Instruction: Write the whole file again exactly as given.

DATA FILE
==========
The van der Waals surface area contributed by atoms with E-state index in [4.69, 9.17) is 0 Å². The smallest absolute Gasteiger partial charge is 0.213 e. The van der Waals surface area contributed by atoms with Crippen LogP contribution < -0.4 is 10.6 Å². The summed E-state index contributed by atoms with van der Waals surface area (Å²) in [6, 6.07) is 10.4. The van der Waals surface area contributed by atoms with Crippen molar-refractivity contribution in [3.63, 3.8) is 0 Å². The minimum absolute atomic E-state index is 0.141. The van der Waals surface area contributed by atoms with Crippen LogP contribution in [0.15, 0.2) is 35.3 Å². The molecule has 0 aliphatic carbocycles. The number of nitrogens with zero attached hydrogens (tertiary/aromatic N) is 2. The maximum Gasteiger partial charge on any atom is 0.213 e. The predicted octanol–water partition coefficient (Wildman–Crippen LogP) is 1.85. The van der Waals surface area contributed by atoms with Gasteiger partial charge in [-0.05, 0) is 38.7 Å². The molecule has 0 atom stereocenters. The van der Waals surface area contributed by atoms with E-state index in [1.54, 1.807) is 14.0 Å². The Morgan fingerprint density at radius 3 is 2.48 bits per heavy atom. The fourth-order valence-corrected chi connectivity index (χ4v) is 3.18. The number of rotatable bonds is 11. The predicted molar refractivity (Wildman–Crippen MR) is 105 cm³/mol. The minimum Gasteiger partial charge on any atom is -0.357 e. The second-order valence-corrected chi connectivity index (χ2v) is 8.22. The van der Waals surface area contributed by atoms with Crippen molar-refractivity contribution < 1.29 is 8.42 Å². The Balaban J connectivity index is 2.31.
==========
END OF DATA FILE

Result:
The van der Waals surface area contributed by atoms with E-state index in [4.69, 9.17) is 0 Å². The smallest absolute Gasteiger partial charge is 0.213 e. The van der Waals surface area contributed by atoms with Crippen LogP contribution < -0.4 is 10.6 Å². The summed E-state index contributed by atoms with van der Waals surface area (Å²) in [6, 6.07) is 10.4. The van der Waals surface area contributed by atoms with Crippen molar-refractivity contribution in [3.63, 3.8) is 0 Å². The minimum absolute atomic E-state index is 0.141. The van der Waals surface area contributed by atoms with Crippen LogP contribution in [0.15, 0.2) is 35.3 Å². The molecule has 0 aliphatic carbocycles. The number of nitrogens with zero attached hydrogens (tertiary/aromatic N) is 2. The maximum Gasteiger partial charge on any atom is 0.213 e. The predicted octanol–water partition coefficient (Wildman–Crippen LogP) is 1.85. The van der Waals surface area contributed by atoms with Gasteiger partial charge in [-0.05, 0) is 38.7 Å². The molecule has 0 atom stereocenters. The van der Waals surface area contributed by atoms with E-state index in [1.54, 1.807) is 14.0 Å². The Morgan fingerprint density at radius 3 is 2.48 bits per heavy atom. The fourth-order valence-corrected chi connectivity index (χ4v) is 3.18. The number of rotatable bonds is 11. The predicted molar refractivity (Wildman–Crippen MR) is 105 cm³/mol. The minimum Gasteiger partial charge on any atom is -0.357 e. The second-order valence-corrected chi connectivity index (χ2v) is 8.22. The van der Waals surface area contributed by atoms with Crippen molar-refractivity contribution < 1.29 is 8.42 Å². The Balaban J connectivity index is 2.31.